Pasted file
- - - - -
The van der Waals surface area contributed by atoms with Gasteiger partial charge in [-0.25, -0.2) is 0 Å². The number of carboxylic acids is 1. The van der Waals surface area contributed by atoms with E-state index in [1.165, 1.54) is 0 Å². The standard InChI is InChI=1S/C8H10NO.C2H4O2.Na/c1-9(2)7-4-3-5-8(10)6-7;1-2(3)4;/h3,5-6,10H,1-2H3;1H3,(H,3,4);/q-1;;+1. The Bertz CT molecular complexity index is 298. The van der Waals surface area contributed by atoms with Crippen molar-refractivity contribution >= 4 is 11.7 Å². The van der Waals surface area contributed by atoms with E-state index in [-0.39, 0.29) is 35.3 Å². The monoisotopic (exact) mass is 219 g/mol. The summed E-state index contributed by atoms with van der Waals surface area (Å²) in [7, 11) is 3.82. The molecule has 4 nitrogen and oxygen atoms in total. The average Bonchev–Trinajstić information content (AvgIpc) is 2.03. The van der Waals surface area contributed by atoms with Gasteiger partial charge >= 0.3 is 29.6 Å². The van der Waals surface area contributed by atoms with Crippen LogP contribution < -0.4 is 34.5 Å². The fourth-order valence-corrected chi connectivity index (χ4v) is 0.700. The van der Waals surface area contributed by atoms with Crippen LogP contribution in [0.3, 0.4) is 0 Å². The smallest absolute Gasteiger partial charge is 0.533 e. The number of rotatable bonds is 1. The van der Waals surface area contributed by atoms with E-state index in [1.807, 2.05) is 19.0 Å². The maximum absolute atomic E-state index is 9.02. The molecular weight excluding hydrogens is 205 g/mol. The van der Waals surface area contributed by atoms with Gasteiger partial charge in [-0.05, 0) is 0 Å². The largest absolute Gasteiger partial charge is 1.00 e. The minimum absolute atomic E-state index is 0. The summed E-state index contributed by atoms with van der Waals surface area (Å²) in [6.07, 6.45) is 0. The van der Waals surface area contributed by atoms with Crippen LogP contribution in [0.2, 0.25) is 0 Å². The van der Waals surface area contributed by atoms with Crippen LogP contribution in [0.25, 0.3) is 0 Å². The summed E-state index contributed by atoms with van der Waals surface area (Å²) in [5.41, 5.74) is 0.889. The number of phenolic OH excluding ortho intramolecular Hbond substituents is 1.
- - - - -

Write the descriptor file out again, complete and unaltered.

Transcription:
The van der Waals surface area contributed by atoms with Gasteiger partial charge in [-0.25, -0.2) is 0 Å². The number of carboxylic acids is 1. The van der Waals surface area contributed by atoms with E-state index in [1.165, 1.54) is 0 Å². The standard InChI is InChI=1S/C8H10NO.C2H4O2.Na/c1-9(2)7-4-3-5-8(10)6-7;1-2(3)4;/h3,5-6,10H,1-2H3;1H3,(H,3,4);/q-1;;+1. The Bertz CT molecular complexity index is 298. The van der Waals surface area contributed by atoms with Crippen molar-refractivity contribution >= 4 is 11.7 Å². The van der Waals surface area contributed by atoms with E-state index in [-0.39, 0.29) is 35.3 Å². The monoisotopic (exact) mass is 219 g/mol. The summed E-state index contributed by atoms with van der Waals surface area (Å²) in [7, 11) is 3.82. The molecule has 4 nitrogen and oxygen atoms in total. The average Bonchev–Trinajstić information content (AvgIpc) is 2.03. The van der Waals surface area contributed by atoms with Gasteiger partial charge >= 0.3 is 29.6 Å². The van der Waals surface area contributed by atoms with Crippen LogP contribution < -0.4 is 34.5 Å². The fourth-order valence-corrected chi connectivity index (χ4v) is 0.700. The van der Waals surface area contributed by atoms with Crippen LogP contribution in [0.3, 0.4) is 0 Å². The smallest absolute Gasteiger partial charge is 0.533 e. The number of rotatable bonds is 1. The van der Waals surface area contributed by atoms with E-state index in [1.807, 2.05) is 19.0 Å². The maximum absolute atomic E-state index is 9.02. The molecular weight excluding hydrogens is 205 g/mol. The van der Waals surface area contributed by atoms with Gasteiger partial charge in [-0.05, 0) is 0 Å². The largest absolute Gasteiger partial charge is 1.00 e. The minimum absolute atomic E-state index is 0. The summed E-state index contributed by atoms with van der Waals surface area (Å²) in [6.07, 6.45) is 0. The van der Waals surface area contributed by atoms with Crippen LogP contribution in [0.2, 0.25) is 0 Å². The van der Waals surface area contributed by atoms with Crippen LogP contribution in [0.25, 0.3) is 0 Å². The summed E-state index contributed by atoms with van der Waals surface area (Å²) in [5.41, 5.74) is 0.889. The number of phenolic OH excluding ortho intramolecular Hbond substituents is 1.